Freedom Watch, Inc. v. Google, Inc.: Plaintiff’s Claim of Suppressed Speech Fails to State a Claim on Which Relief Can be Granted.
In Freedom Watch, Inc. et al., v. Google, Inc. et al, No. 1:18-cv-02030, 2019 WL 1201549 (D.C. Cir. 2019), Freedom Watch, Inc., a non-profit public interest organization (“Freedom Watch”) and Laura Lommer, a social media user (collectively, the “Plaintiffs”) brought an action in the United States District Court for the District of Columbia against Google, Inc., Facebook, Inc., Twitter, Inc., and Apple, Inc. (collectively, the “Defendants”) alleging that Defendants worked together to intentionally and willfully suppress politically conservative content. The Defendants filed a motion to dismiss for lack of standing and for “failure to state a claim upon which relief can be granted.” The court granted the motion, stating that the Plaintiffs have failed to tie their concerns to colorable legal claims.
Freedom Watch operates several accounts on the Defendants’ social media platforms through which it publishes and promotes media content, seeking to “inform the public about [its] conservative advocacy” and to raise funds to further its mission. Freedom Watch alleges that its “growth on these platforms has come to a complete halt, and its audience base and revenue generated has either plateaued or diminished.”
Similarly, Ms. Loomer operates a Facebook account and until recently maintained a Twitter account with over 260,000 followers. Ms. Loomer is a self-proclaimed “conservative investigative journalist and political activist.” She uses her social media accounts to “reach her audience with her investigative work.” Ms. Loomer claims that she was first banned “permanently and without cause” from Twitter, Inc.’s platform and was then subsequently banned from Facebook, Inc.’s platform for 30-days after writing a post stating that Rep. Ilhan Omar (D-Minn.) favors Sharia law and is “anti-jewish.” Ms. Loomer asserts that because of the Defendants alleged conduct she “has and will continue to suffer severe financial injury.”
First, the Plaintiffs allege that Defendants violated § 1 of the Sherman Act by entering into an illegal agreement to refuse to deal with conservative news and media outlets as well as to suppress media content and advocacy. The Plaintiffs also allege that the Defendants have violated § 2 of the Sherman Act by “willfully” engaging in “an exclusionary course of conduct” with a specific intent to monopolize and destroy effective competition in the relevant market for media and news publications.” Third, the Plaintiffs allege that Defendants’ platforms are “public accommodations” and have violated the District of Columbia’s Human Rights Act by denying them “the full and equal enjoyment of the services, privileges, and advantages that they provide to persons which they perceive to not be affiliated with the Republican Party or of Jewish faith.” Lastly, the Plaintiffs allege that the Defendants are “quasi-state actors” that “create, operate, and control public platforms that are for public use and public benefit, thus violating the First Amendment by depriving the Plaintiffs of their “constitutional rights by censoring their content for purely political reasons.”
The court ruled that the Plaintiffs have sufficiently alleged facts to support their standing by alleging plausible harm - the decrease in revenues - that is fairly traceable to the alleged conspiracy by Defendants. However, the court ultimately ruled that the Plaintiffs have failed to state viable legal claims for which relief can be sought.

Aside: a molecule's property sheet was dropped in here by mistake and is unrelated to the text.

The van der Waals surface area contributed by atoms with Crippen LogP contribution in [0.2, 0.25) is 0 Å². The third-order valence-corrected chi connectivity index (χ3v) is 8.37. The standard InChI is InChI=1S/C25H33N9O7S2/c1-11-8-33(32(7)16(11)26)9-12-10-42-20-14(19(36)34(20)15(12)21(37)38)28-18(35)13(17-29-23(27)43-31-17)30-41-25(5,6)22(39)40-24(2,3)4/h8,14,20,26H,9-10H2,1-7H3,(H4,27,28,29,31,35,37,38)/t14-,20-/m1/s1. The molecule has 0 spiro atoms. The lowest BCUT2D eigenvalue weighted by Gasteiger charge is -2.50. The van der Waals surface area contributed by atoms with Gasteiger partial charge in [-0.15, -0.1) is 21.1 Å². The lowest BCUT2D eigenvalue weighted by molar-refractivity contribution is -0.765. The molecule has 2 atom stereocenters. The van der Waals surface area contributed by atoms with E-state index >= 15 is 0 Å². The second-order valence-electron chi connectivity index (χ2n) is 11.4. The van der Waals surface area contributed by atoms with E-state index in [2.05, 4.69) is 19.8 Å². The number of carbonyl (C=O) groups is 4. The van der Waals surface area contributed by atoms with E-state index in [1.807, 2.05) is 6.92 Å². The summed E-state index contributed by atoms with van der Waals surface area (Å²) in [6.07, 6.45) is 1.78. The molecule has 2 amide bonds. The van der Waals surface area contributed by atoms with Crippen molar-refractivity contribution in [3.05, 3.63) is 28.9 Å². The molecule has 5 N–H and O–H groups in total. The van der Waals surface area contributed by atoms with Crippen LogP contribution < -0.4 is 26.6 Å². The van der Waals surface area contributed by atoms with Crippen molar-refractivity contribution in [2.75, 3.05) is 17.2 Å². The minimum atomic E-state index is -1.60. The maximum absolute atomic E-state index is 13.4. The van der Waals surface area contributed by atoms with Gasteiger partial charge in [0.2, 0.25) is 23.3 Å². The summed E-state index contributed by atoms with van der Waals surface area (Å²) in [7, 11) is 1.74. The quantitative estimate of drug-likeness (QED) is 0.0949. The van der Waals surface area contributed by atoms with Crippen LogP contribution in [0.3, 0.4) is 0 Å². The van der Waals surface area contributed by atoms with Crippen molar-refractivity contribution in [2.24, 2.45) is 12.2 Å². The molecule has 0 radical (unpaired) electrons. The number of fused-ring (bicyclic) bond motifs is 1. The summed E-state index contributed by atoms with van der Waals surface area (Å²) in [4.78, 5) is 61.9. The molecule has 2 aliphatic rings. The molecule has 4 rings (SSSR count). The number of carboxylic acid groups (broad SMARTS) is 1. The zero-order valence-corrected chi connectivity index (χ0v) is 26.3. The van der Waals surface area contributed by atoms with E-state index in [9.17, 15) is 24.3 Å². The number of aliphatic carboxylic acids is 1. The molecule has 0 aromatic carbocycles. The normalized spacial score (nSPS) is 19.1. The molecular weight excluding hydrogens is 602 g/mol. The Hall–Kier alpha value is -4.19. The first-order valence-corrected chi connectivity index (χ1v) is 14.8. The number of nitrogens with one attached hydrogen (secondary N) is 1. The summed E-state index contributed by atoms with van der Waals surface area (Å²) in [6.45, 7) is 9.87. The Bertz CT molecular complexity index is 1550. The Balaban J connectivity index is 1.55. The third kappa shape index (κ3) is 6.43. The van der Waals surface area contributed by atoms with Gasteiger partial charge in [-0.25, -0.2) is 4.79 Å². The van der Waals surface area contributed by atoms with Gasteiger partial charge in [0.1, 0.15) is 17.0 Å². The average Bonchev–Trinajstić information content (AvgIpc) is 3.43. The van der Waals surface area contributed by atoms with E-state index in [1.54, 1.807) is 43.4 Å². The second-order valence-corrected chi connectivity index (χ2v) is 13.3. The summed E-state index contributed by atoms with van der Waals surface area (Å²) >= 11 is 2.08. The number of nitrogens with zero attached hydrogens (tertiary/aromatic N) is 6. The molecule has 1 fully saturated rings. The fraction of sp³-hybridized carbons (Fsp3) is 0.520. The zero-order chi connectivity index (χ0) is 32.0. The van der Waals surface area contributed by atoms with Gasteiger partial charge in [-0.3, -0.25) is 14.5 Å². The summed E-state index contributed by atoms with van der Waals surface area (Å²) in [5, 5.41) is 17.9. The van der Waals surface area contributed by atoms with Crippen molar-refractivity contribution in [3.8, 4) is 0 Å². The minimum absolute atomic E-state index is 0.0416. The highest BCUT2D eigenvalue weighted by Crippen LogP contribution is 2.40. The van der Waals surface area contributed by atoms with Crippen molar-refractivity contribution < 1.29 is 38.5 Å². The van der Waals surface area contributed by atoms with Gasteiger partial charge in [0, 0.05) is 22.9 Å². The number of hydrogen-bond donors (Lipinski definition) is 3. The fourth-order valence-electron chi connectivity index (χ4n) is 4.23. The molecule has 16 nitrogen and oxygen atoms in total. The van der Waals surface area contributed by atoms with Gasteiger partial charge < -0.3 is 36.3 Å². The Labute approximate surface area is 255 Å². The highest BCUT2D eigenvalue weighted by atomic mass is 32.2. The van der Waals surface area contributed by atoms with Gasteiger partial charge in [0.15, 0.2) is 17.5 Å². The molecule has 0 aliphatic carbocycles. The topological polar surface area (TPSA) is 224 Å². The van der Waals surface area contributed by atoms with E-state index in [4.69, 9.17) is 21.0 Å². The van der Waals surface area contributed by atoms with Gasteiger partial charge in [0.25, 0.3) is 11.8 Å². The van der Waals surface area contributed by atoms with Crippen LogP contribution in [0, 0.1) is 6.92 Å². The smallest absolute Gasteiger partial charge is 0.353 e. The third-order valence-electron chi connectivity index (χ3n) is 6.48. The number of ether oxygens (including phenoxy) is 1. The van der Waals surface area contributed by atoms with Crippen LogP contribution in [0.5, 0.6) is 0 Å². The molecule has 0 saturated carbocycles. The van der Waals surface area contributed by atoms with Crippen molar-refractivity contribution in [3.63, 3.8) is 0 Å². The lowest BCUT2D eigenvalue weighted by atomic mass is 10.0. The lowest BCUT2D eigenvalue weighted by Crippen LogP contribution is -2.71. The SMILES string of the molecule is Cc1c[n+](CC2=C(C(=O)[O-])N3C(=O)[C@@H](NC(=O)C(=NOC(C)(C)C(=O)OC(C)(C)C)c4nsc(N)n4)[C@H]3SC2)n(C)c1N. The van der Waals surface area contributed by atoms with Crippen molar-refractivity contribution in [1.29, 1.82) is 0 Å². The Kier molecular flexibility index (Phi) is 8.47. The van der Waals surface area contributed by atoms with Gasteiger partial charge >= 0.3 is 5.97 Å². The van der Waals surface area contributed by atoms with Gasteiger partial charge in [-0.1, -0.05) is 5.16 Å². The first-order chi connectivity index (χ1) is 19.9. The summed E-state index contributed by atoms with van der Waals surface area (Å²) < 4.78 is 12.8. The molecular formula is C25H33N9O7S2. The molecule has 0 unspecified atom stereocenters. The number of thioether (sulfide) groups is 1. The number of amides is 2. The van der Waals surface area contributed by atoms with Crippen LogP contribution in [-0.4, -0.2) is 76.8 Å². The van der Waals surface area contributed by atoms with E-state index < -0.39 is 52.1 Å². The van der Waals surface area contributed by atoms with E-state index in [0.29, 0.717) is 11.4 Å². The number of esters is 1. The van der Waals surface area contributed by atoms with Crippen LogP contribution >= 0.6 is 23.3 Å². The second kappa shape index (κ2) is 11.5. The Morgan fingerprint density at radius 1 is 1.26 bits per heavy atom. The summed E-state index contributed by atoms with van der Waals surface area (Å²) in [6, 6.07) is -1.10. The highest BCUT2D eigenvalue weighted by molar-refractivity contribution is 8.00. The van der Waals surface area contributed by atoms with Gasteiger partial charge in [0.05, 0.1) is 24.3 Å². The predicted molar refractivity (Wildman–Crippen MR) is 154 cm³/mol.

To sufficiently plead a claim under § 1 of the Sherman Act, the complaint must have “enough factual matter (taken as true) to suggest that an agreement was made.” The court held that the Plaintiffs failed to allege facts excluding the possibility that Defendants were acting alone because the Plaintiffs included no allegations that any of the Defendants met or otherwise communicated an intent to collectively suppress conservative content.
Similarly, the court noted that for a claim under § 2 of the Sherman Act, “collective or ‘shared monopoly’” arguments are generally “insufficient to state a claim that defendants have monopolized or attempted to monopolize the relevant market” in violation of the law. The Court held that the Plaintiffs did not sufficiently allege facts such as market share data that showed that Defendants, in acting individually, monopolized or sought to monopolize any defined market.
The Plaintiff’s discrimination claim did not fare any better. The D.C Human Rights Act defines a “place of public accommodation” as “all places included in the meaning of such terms as inns, taverns road houses, hotels, motels . . . restaurants, . . . wholesale and retail stores,’ and many other physical locations.” The Act continues to list over 50 specific examples of “public accommodations,” not one of which is an online or virtual platform. The court held that the Plaintiffs erroneously alleged that Defendants’ platforms qualified as public accommodations because courts have previously held that “public accommodations” under the ADA are limited to physical locations.
Lastly, the court ruled that the Plaintiffs failed to allege a nexus between Defendants’ actions and any function traditionally reserved exclusively to the state. Even though the Plaintiffs’ complaint focused on the Defendants’ alleged suppression of conservative political content and that “selective censorship of the kind alleged…may be antithetical to the American tradition of freedom of speech,” the court ultimately concluded that it is not actionable under the First Amendment unless perpetrated by a state actor.”
For these reasons, the United States District Court for the District of Columbia granted the Motion to Dismiss.